Shanaman MM, Hartman SK, O’Brien RT.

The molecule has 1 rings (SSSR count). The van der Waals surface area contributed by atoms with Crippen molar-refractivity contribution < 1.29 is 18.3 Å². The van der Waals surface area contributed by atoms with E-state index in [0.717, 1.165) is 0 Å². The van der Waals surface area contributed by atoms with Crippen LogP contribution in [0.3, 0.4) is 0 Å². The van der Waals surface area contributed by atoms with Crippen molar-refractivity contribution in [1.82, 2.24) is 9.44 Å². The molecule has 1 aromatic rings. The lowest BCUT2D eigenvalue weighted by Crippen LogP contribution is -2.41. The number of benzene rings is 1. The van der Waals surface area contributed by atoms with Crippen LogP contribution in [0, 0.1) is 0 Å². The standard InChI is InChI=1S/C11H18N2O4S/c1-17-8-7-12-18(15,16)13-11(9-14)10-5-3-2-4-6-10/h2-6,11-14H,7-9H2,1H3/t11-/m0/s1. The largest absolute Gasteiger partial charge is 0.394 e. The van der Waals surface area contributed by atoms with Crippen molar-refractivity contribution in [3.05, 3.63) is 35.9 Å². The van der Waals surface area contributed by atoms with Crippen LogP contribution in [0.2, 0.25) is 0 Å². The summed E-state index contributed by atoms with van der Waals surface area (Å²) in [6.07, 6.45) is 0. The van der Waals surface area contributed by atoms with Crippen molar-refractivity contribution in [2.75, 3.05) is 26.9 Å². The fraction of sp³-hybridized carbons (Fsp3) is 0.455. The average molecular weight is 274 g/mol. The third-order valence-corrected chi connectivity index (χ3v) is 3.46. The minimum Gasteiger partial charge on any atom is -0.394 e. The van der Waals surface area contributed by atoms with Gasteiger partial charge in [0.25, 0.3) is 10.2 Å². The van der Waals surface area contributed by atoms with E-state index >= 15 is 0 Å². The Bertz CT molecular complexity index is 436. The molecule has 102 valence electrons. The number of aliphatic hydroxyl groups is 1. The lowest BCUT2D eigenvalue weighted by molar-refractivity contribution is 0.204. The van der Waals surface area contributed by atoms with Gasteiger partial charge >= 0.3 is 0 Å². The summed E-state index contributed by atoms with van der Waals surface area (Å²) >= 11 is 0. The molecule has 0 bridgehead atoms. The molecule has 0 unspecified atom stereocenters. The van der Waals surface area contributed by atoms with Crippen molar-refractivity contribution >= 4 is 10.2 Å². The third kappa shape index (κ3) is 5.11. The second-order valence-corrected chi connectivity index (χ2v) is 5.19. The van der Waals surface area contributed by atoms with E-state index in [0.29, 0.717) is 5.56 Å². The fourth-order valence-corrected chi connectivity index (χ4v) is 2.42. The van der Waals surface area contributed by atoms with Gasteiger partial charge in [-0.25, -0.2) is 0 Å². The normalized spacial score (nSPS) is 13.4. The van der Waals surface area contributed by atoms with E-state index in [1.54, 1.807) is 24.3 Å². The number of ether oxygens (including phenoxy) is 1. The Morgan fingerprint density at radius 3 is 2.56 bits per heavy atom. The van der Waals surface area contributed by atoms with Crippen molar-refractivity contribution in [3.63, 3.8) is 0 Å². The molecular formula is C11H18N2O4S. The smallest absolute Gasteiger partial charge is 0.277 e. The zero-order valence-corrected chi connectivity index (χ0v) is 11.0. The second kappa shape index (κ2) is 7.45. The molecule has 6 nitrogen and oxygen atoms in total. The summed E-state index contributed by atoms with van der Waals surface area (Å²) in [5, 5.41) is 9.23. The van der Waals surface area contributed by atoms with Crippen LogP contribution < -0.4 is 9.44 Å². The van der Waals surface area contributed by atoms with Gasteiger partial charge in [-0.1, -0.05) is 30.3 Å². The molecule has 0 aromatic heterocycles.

Canine patients with acute abdominal signs are often clinically unstable and need a rapid and accurate diagnosis. Contrast-enhanced multi-detector computed tomography (CT) is the current modality of choice for evaluating acute abdominal pain in people. We hypothesized that contrast-enhanced multi-detector CT would be a feasible and safe technique for use in awake and lightly sedated dogs with acute abdominal signs. Eighteen client-owned dogs were enrolled, all presenting with acute abdominal signs. Dogs were scanned using a dual-phase protocol that included precontrast, arterial, and portal venous phases. Eight dogs were scanned awake and ten were given light sedation as chosen by the primary care clinician. Two observers who were unaware of clinical findings and sedation status scored image quality for each scan by consensus opinion. Mean serum creatinine in the sedated group was higher than in the awake group but was within the normal reference range. Other laboratory and physiologic measures did not differ between awake and sedated groups. No IV contrast-related adverse reactions were seen. Median scan time for all patients was less than 10 min. Sixteen of 18 contrast-enhanced multi-detector CT scans were scored fair to excellent in diagnostic quality, with no statistical difference in diagnostic quality for awake vs. sedated patients. Causes for two poor quality diagnostic scans included severe beam hardening from previously administered barium contrast agent and severe motion artifacts. We conclude that dual-phase contrast-enhanced multi-detector CT is a feasible and safe technique for evaluating awake and minimally sedated dogs presenting with acute abdominal signs.